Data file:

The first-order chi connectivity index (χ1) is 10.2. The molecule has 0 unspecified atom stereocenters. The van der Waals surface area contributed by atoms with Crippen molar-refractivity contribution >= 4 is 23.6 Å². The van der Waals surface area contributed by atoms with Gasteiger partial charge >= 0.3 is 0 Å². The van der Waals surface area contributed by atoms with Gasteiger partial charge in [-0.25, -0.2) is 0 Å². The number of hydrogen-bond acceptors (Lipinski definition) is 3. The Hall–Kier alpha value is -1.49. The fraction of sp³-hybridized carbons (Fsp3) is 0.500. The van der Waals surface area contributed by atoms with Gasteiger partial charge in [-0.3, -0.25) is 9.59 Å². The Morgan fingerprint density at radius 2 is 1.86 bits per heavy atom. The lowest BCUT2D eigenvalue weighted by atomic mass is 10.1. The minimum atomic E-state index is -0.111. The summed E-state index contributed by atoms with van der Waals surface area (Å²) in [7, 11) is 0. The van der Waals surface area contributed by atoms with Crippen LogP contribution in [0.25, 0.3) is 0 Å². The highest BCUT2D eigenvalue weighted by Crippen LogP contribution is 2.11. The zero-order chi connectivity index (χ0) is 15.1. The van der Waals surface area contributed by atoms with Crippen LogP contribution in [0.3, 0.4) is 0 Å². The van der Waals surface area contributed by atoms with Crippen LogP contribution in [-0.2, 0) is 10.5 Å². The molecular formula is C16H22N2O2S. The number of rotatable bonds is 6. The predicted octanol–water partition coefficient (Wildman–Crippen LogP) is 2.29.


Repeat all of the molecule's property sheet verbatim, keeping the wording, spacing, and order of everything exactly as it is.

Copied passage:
The first-order chi connectivity index (χ1) is 10.2. The molecule has 0 unspecified atom stereocenters. The van der Waals surface area contributed by atoms with Crippen molar-refractivity contribution >= 4 is 23.6 Å². The van der Waals surface area contributed by atoms with Gasteiger partial charge >= 0.3 is 0 Å². The van der Waals surface area contributed by atoms with Gasteiger partial charge in [-0.25, -0.2) is 0 Å². The number of hydrogen-bond acceptors (Lipinski definition) is 3. The Hall–Kier alpha value is -1.49. The fraction of sp³-hybridized carbons (Fsp3) is 0.500. The van der Waals surface area contributed by atoms with Gasteiger partial charge in [-0.3, -0.25) is 9.59 Å². The Morgan fingerprint density at radius 2 is 1.86 bits per heavy atom. The lowest BCUT2D eigenvalue weighted by atomic mass is 10.1. The minimum atomic E-state index is -0.111. The summed E-state index contributed by atoms with van der Waals surface area (Å²) in [7, 11) is 0. The van der Waals surface area contributed by atoms with Crippen LogP contribution in [0.25, 0.3) is 0 Å². The highest BCUT2D eigenvalue weighted by Crippen LogP contribution is 2.11. The zero-order chi connectivity index (χ0) is 15.1. The van der Waals surface area contributed by atoms with Crippen LogP contribution in [0.3, 0.4) is 0 Å². The van der Waals surface area contributed by atoms with Crippen LogP contribution in [-0.2, 0) is 10.5 Å². The molecular formula is C16H22N2O2S. The number of rotatable bonds is 6. The predicted octanol–water partition coefficient (Wildman–Crippen LogP) is 2.29.